Selecting a Stable Blanket for Your Horse


♘ مدیریت انجمن اسب ایران ♞
Features to look for when selecting a stable blanket for your horse.

By Jayne Pedigo

Beauty is as Beauty Does
When I first got involved with horses, some 30 years ago, stable blankets in England came in one style -- jute, with central surcingle and a fillet string (a plaited string going from the back of one side to the back of the other and fitting loosely under the horse's tail). It usually had a wool lining and we often put extra blankets on underneath. They kept the horses warm, but often would have slipped to the side by morning.

Since then of course, many variations have been introduced. Quilted stable blankets are very popular nowadays and improvements in the legs straps and surcingles mean that the rug stays in place better and is less likely to slip. The outer shells are often nylon or other synthetic materials and are available in a myriad of colors and can be selected to match your stable's colors. The insulation is usually polyfill of differing weights, depending on how warm you need it to be.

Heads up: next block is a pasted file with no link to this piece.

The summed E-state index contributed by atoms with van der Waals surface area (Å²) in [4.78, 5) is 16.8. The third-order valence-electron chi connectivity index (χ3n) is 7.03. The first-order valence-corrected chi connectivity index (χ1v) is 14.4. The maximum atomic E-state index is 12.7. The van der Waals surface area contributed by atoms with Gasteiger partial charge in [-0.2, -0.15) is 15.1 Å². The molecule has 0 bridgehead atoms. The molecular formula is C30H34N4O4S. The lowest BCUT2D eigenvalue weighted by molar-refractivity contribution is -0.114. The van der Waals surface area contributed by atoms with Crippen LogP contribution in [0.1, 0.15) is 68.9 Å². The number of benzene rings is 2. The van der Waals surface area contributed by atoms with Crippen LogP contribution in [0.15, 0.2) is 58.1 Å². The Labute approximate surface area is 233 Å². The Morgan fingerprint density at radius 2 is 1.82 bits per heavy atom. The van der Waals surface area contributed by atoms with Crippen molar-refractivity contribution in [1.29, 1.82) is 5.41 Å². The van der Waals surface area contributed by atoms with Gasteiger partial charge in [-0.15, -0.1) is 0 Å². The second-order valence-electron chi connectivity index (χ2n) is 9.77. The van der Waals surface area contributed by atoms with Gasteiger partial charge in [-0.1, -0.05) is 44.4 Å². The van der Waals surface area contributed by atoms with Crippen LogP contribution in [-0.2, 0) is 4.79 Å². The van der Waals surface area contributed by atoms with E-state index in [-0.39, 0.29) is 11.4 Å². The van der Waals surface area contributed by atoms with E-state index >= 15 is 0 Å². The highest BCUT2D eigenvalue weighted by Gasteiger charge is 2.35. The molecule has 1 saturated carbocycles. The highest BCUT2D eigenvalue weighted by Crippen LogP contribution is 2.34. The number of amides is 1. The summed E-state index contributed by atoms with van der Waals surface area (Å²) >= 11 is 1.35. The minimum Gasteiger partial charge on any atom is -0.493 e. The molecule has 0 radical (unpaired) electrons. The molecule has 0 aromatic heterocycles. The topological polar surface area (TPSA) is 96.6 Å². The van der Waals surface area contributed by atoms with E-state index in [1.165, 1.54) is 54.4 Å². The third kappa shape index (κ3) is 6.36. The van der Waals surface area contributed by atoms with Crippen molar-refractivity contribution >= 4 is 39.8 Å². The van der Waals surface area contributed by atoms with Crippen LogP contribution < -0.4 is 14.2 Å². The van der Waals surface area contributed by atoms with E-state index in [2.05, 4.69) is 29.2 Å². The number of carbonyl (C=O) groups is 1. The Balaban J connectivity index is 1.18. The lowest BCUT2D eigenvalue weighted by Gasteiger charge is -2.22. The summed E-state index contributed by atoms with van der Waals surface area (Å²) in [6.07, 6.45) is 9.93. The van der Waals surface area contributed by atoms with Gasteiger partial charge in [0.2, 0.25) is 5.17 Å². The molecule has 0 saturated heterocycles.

The newest stable blankets have all the latest in space-age technology. Fabrics have improved so much in recent years that bulk is no longer necessary for warmth. Primaloft (TM) insulation, for example, is half the weight of holofill, but three times as warm. Coolmax fabric is often used for linings as it wicks moisture away from the horse's skin, keeping him warm and dry.
Many stable blankets come with bias (or cross) surcingles and some with a central surcingle and leg straps. Whichever design the rug you select has, make sure to adjust the straps correctly for the comfort of your horse and also to help stop the rug from shifting in use.

Other useful features to look for are shoulder gussets, which give the horse room to move and alleviate pressure on the shoulders, and a nylon lining in the shoulder region, which lessens the chance of the rug rubbing the hair and causing bald spots. Avoid rugs with over-large neck openings as the rug will tend to slide back and pull more on the horse's shoulder.

Measuring your Horse for his Stable Blanket
The way to measure a horse for his stable blanket is the same as for turnout blankets, anti-sweat sheets or summer sheets. The measurement is taken from the middle of the horses chest, all the way back to the tail.

This height chart will give you an additional guide:
Horse Size
(In Hands) Rug Size
11 1/2 58" - 60"
12 - 13 1/2 64"
13 1/2 - 14 1/2 68"
14 1/2 - 15 1/2 72"
15 1/2 - 16 74"
16 - 16 1/2 76"
16 1/2 - 17 1/2 78" - 80"
18 82" - 84"